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Challenge: Gratitude & Giving

I hope they remember

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Like most – life has looked a little differently over the last month. I know my family is just starting to settle into a new “normal” routine, and it hasn’t been without hitches in the system.

About 3 weeks ago – my husband and I both began working remotely each day. We are ever grateful that this is a possibility for both us, albeit, out of our normal routine.

Adjusting to life full time at home has been, well, an adjustment for us all. Referencing an old story I wrote called “Pack your Patience Pants” about going on vacation with 4 kids 4 and under, we now must live in our “patience yoga pants” on the regular (shout out to the inventor of the yoga pants!).

My kids (9 and 5 – though the 5 year old is adamant he will still turn 6 at the end of this month no matter my protests) struggled to understand that while we are all home – this was not a vacation for any of us. In fact, it was the opposite. My workload increased, school work became something we had to facilitate, and my husband was also working at home, but had to travel for work during this shut down. None of that made for an easy transition.

I can’t tell you how many times a day, especially after lunch, that I get the question – “are you done working yet”? They see us at home, so it should mean that all of our focus is on them and transitioning that mindset has been the most difficult of all. It makes sense from their perspective. Historically, when we are all home, it is family time, not work time. Now, all of it is blended – work, home, LIFE.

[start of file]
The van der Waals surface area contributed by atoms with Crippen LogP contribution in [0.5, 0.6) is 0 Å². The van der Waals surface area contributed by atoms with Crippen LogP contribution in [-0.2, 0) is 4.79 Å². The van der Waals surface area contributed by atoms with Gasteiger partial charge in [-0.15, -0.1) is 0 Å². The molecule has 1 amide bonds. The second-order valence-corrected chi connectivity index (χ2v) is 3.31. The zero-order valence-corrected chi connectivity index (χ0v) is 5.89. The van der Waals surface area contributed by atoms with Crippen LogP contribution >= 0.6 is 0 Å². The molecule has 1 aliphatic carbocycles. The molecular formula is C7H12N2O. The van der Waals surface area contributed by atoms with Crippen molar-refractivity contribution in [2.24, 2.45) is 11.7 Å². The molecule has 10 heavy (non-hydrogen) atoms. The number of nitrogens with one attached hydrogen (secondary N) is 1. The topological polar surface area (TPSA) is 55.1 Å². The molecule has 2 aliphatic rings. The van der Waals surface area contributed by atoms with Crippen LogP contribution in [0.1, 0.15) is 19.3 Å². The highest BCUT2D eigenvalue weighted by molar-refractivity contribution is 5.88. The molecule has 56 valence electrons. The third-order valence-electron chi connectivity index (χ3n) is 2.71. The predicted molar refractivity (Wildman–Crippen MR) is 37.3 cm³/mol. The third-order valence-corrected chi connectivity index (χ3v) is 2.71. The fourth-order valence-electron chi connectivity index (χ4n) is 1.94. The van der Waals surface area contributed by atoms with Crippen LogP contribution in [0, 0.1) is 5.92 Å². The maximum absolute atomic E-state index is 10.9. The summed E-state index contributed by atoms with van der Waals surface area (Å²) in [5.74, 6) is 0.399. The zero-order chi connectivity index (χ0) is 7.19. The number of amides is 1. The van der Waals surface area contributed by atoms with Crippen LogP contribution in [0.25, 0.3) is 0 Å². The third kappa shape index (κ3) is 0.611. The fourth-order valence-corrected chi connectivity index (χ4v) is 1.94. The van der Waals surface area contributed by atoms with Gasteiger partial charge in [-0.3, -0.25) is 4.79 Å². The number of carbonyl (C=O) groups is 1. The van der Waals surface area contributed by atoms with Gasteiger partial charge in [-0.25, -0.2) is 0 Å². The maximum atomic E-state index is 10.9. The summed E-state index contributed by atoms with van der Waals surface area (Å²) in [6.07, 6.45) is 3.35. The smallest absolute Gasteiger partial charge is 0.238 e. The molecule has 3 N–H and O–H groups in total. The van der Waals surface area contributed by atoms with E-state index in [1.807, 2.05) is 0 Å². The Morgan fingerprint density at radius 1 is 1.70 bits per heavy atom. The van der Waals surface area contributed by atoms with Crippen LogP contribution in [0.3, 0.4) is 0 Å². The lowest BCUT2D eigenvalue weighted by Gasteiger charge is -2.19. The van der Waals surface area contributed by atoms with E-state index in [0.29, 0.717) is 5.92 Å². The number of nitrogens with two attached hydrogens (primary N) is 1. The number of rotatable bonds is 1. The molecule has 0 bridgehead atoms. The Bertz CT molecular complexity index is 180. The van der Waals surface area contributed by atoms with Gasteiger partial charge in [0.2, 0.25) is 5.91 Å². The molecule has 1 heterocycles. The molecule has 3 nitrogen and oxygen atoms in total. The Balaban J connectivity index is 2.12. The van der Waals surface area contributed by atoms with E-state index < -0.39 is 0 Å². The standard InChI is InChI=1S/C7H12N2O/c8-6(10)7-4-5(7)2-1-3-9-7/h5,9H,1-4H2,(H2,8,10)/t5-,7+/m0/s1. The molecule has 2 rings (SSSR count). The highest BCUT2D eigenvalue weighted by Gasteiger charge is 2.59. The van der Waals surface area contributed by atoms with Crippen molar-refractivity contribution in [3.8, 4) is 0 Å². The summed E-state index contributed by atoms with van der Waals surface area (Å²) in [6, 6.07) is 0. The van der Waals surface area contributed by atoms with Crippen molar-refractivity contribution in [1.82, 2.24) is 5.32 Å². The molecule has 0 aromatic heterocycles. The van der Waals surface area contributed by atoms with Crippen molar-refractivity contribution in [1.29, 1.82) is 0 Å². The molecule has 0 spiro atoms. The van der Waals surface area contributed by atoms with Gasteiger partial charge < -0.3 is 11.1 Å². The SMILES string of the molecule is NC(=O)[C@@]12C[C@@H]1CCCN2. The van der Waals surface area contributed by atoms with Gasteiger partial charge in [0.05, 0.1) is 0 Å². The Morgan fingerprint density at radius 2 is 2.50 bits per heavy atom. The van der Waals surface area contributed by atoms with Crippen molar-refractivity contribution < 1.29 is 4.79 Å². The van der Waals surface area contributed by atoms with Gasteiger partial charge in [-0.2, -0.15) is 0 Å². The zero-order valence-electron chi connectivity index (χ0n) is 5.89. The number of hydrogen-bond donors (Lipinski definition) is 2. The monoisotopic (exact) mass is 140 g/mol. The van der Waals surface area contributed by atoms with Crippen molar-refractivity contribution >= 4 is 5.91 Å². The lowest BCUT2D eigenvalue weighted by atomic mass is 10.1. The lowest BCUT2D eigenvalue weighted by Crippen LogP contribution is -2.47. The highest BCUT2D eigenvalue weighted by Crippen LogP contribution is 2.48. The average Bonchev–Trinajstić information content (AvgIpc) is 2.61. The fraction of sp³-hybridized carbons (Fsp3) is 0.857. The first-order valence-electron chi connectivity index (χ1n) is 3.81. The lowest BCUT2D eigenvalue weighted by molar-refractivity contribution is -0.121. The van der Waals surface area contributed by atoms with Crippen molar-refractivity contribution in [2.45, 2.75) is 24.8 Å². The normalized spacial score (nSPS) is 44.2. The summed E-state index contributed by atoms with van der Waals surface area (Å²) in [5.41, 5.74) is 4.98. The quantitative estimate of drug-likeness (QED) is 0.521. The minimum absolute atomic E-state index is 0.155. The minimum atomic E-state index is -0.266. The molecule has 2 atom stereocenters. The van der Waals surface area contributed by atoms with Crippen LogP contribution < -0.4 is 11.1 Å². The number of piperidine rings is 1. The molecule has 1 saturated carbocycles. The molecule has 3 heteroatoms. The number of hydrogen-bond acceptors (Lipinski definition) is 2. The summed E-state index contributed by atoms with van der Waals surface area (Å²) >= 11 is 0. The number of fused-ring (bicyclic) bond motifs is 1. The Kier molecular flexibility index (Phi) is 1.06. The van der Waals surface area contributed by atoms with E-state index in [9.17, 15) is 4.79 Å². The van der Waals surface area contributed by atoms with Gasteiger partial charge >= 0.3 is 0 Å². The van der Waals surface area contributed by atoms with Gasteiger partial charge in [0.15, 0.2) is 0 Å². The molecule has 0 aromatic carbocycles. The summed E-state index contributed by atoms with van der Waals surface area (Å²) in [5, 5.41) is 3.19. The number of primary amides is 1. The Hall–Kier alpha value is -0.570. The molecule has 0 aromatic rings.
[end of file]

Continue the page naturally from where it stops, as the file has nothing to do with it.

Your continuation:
My kids creep into my zoom meetings, ask absurd questions when I am not muted, and snack all the hours of the day. Feeling productive and not simply defeated at the end of the day has been difficult. Knowing that we are trying our best, giving all the energy we can muster, and yet not feeling the difference it makes – well it can defeat the spirit. Add on top of that the frustration and anger I can easily display towards my around-me-24/7-children makes this time feel like a pit of despair. Then there’s the cherry on top of that where we truly miss our tribe.

But I hope they remember all of it. Crazy, right? I do hope they remember. Packed into the stress and the mess are moments of beautiful time together. Just the four of us.

I hope they remember this time together. I hope they remember the forts, “camping” in the playroom, ALL the baking and sweet treats we made together, fishing, four-wheeler riding,

the movie nights, the family meals, the lack of places to rush to, the game nights, the bike rides as a family, and the extra time we have had without interruption of something else “to do” each evening. I hope they remember how mom and dad tried their darndest to make the best out of a not-so-great situation.

I hope they look back on this time and remember that while it shut down our normal day-to-day, it was a time we were able to reset as a family. A time where we could sit and laugh (and some days cry!) with nowhere to go and nowhere to be. A time where we all had to get a little more creative, and a little more patient with one another.


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